The Archaeology of Hollywood: Traces of the Golden Age (Paperback)Paul Bahn (author)
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Publisher: Rowman & Littlefield
Number of pages: 280
Weight: 440 g
Dimensions: 225 x 147 x 13 mm
A refreshing account of Tinseltown's heyday. In this compact narrative, Bahn describes Hollywood's magical era from the perspective of the material splendor of the film colony's celebrity mansions, elite hotels, iconic restaurants, unique cemeteries, etc. He contends that by focusing on the tangibles, we can better understand this long-gone lavish era, its colorful individuals, and its majestic, privileged way of life. Enhancing his highly readable presentation are a wonderful array of period photos and a detailed appendix of which celebrities are buried where. Recommended reading.--James Robert Parish, author, The Hollywood Book of Extravagance
Archaeologist and lover of cinema lore Paul Bahn provides an engaging tour of Hollywood before, during and after its Golden Age. In this compact and engaging volume, Bahn guides readers through the remains of long-buried monumental movie sets, studios, theaters and other architectural treasures still standing or now covered by parking lots, as well as celebrity gravesites that have been places of pilgrimage for nearly a century. The fascinating stories, legends, and gossip heard along the way buttress Bahn's central and well-supported argument that the remnants of Hollywood's past are worth preserving.--Jennie R. Ebeling, University of Evansville; author, Women's Lives in Biblical Times
The Archaeology of Hollywood is a light-hearted investigation of a magical era. . . . British archaeologist Paul Bahn has assembled. . . a very readable volume that examines the material remains of the film culture.--American Archaeology
[T]he author . . . takes the reader through the 'cities of the dead'--the cemeteries--with a narrative that takes the reader well behind and beyond the engraved words on stone. . . .What makes it a very good read can best be attributed to the interesting and often fascinating tidbits of information Bahn relates about the personalities, dreams, plans, places and acts of the famous town's inhabitants through those early Golden years--and not just the celebrities, but the producers and businessmen and dreamers and visionaries who made Hollywood what it was and is today. . . .And if you don't have the time or inclination to read something the length of War and Peace--this publication is a very quick read.--Popular Archaeology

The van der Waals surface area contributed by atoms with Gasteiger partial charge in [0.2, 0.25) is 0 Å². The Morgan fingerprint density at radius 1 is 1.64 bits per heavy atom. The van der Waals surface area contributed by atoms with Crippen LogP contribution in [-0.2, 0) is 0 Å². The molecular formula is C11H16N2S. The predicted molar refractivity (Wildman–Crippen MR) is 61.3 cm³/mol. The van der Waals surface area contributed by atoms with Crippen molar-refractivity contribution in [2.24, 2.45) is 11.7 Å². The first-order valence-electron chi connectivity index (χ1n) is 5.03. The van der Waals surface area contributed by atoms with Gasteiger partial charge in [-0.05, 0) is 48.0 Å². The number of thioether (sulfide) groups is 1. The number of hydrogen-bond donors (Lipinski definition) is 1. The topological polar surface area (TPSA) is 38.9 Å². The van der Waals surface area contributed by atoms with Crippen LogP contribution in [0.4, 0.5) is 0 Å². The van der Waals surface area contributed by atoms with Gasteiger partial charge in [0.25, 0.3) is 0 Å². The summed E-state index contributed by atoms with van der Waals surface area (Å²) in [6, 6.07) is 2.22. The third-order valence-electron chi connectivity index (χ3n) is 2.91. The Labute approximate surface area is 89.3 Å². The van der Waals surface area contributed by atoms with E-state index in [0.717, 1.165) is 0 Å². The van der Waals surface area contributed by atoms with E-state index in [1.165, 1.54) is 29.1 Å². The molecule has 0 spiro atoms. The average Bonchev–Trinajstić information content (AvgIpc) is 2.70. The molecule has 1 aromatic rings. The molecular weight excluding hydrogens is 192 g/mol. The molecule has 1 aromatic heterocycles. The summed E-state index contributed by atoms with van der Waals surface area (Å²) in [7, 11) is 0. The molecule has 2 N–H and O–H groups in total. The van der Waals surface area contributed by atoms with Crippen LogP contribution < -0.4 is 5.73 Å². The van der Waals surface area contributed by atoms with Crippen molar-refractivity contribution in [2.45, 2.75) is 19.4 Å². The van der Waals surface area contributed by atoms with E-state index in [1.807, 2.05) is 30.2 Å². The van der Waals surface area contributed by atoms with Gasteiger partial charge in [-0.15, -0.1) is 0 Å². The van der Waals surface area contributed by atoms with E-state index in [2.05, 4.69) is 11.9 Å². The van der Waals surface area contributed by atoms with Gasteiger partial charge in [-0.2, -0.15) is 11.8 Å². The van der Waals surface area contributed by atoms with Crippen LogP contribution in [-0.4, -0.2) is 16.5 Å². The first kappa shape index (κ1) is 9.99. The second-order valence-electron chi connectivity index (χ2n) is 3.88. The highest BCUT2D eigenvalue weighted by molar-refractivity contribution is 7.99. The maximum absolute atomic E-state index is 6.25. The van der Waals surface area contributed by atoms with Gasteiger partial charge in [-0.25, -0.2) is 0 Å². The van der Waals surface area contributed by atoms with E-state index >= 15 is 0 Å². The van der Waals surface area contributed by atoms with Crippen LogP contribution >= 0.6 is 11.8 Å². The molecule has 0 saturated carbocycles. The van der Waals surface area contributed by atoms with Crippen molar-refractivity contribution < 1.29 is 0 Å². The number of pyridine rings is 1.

Cinema has been powerfully shaped by Hollywood, yet few Americans realize how much of its physical history in Tinseltown has been lost. It's not just the loss of the early films themselves--only ten to 20 percent have survived--but also that studios, film sets, celebrity homes, movie palaces, costumes, props, equipment, hotels, and restaurants have all but disappeared. Bahn's latest is aptly subtitled, because, as he reveals, traces are all that are left of early Hollywood. The author examines those remnants through a pop culture lens, moving from industrialized areas to the final resting places of the early industry giants and several areas in between. It is evident that Bahn enjoyed writing this book, both when rooting through the vestiges of an almost vanished era as well as disproving the myth that archaeologists only investigate the long-distant past. Verdict: This title will circulate well in public libraries and will be of interest to those fascinated by the iconography of Hollywood, early film history, and digging through the past.--Library Journal
In Paul G. Bahn's slender and well-illustrated book, The Archaeology of Hollywood: Traces of the Golden Age he looks at Hollywood and how much of its past is still standing, exists or has been memorialised. . . .It is an interesting read and does advise that any tour of Hollywood for tourist should be taken with a pinch of salt. It will, hopefully incite any reader take an active interest in the conservation of Hollywood and its archaeology.--Filmwerk
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